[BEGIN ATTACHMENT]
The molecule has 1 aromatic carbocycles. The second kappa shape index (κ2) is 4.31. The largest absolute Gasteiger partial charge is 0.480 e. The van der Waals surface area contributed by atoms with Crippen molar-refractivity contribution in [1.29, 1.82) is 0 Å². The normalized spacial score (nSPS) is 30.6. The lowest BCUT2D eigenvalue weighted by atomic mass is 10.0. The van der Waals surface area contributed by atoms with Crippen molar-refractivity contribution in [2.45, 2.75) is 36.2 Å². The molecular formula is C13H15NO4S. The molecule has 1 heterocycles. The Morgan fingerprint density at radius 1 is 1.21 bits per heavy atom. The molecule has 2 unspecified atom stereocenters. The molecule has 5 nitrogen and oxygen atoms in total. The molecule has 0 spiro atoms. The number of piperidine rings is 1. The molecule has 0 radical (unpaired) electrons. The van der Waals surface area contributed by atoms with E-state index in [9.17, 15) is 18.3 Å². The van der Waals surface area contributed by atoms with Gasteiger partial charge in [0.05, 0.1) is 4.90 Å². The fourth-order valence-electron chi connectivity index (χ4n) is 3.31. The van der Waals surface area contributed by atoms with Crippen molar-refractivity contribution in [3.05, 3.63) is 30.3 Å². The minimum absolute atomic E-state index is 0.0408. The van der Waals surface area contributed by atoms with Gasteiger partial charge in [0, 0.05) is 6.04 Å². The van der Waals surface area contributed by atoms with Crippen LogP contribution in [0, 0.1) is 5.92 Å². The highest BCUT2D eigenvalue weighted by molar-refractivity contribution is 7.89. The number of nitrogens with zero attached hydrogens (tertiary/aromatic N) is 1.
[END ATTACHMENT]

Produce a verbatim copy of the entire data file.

The molecule has 1 aromatic carbocycles. The second kappa shape index (κ2) is 4.31. The largest absolute Gasteiger partial charge is 0.480 e. The van der Waals surface area contributed by atoms with Crippen molar-refractivity contribution in [1.29, 1.82) is 0 Å². The normalized spacial score (nSPS) is 30.6. The lowest BCUT2D eigenvalue weighted by atomic mass is 10.0. The van der Waals surface area contributed by atoms with Crippen molar-refractivity contribution in [2.45, 2.75) is 36.2 Å². The molecular formula is C13H15NO4S. The molecule has 1 heterocycles. The Morgan fingerprint density at radius 1 is 1.21 bits per heavy atom. The molecule has 2 unspecified atom stereocenters. The molecule has 5 nitrogen and oxygen atoms in total. The molecule has 0 spiro atoms. The number of piperidine rings is 1. The molecule has 0 radical (unpaired) electrons. The van der Waals surface area contributed by atoms with E-state index in [9.17, 15) is 18.3 Å². The van der Waals surface area contributed by atoms with Gasteiger partial charge in [0.05, 0.1) is 4.90 Å². The fourth-order valence-electron chi connectivity index (χ4n) is 3.31. The van der Waals surface area contributed by atoms with Crippen molar-refractivity contribution in [3.05, 3.63) is 30.3 Å². The minimum absolute atomic E-state index is 0.0408. The van der Waals surface area contributed by atoms with Gasteiger partial charge in [0, 0.05) is 6.04 Å². The van der Waals surface area contributed by atoms with Crippen LogP contribution in [0, 0.1) is 5.92 Å². The highest BCUT2D eigenvalue weighted by molar-refractivity contribution is 7.89. The number of nitrogens with zero attached hydrogens (tertiary/aromatic N) is 1.